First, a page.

golden chain tree take down 53#/28″ (No. 21)

This bow is made of billets, which are split out of an 40″ and 3″ diameter sapling. You sure know, golden chain tree has a wonderful contrast of heart and sap wood. So I decided to leave at least on tips and fade area a natural grown overlay of sap on the bow. Unfortunately the next ten or so rings just below the the sap were rather thin and very spongy because of the high ratio of early wood – I had to work down to the good rings.This is the reason for the relative high overlays and the high crowned limbs (back side of limb only about 1″ away of pith center). Because of the high crown I decided next to try a hollow limb design again, in this case excessive. The limbs are only two rings thick, but heavily crowned / hollowed out. The back side has cured to a darker color than the belly and sides – it was laying around for months, belly and sides shows the fresh lighter color because of tillering. After a few further month the color of the heart wood will be a chocolate brown.
This is my first try on a take down. It is done with self made take down sleeves, which came out a bit too bulky for my taste. Next time I will try some smaller diameter pipes.

The billets were too small to fill the the depth of the sleeves, so i glued on some leftover pieces from this stave.

The lower limb looks a bit weird just below fade, but the bow is well balanced and shoots very good. I’m absolute surprised.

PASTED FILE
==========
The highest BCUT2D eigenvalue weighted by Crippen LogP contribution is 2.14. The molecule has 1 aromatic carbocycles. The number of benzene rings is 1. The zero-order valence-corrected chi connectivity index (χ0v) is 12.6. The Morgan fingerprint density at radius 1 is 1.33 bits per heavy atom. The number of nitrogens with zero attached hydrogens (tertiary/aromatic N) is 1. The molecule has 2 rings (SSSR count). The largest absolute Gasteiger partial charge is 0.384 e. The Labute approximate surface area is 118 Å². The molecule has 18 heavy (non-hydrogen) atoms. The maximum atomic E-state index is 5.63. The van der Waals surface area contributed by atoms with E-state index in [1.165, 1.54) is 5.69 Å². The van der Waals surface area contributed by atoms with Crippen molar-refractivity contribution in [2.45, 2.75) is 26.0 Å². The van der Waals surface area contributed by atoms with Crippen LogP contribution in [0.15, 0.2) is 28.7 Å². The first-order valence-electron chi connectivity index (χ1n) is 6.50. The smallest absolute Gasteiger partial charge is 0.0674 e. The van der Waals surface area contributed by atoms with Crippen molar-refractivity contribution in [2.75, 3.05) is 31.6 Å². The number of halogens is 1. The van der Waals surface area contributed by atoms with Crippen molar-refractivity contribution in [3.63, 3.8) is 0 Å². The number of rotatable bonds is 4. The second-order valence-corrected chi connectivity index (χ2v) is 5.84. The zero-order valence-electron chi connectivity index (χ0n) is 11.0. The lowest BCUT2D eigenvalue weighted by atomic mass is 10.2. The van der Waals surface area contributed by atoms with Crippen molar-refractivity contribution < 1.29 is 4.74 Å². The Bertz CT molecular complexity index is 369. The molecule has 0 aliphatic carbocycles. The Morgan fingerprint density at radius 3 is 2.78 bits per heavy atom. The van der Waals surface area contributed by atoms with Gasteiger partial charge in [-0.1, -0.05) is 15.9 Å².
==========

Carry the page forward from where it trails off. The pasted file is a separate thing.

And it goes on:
This bow pulls so smooth and is incredible fast – I don’t know is it the extreme design or the bow wood. I will search for a small diameter osage and try the same design – then we will see …

65,5″ ntn
5″ braceheight
53# / 28″
stingray leather inlayed as arrowpass
string: 6 strands of 452X strengthened at the ears

This are the tools for hollow limb design, followed by sandpaper rolled over sticks with matching diameter:

Here is a quick sketch of the cross section it is almost a bit more of a third of circle

and the pipes I used for the sleeves, the outer one had a diameter of 40 mm and is 1,5 mm thick – the inner tube is matching in diameter. Put both parts together and clamp it in your vice you will get the oval shape in the pic. One tip: make the iner tube a little bit smaller in diameter (sanding) so that it goes really easy in and out, before clamping! Next time I will use about 36 mm diameter for the outer tube and will get a more egg shape cross section.

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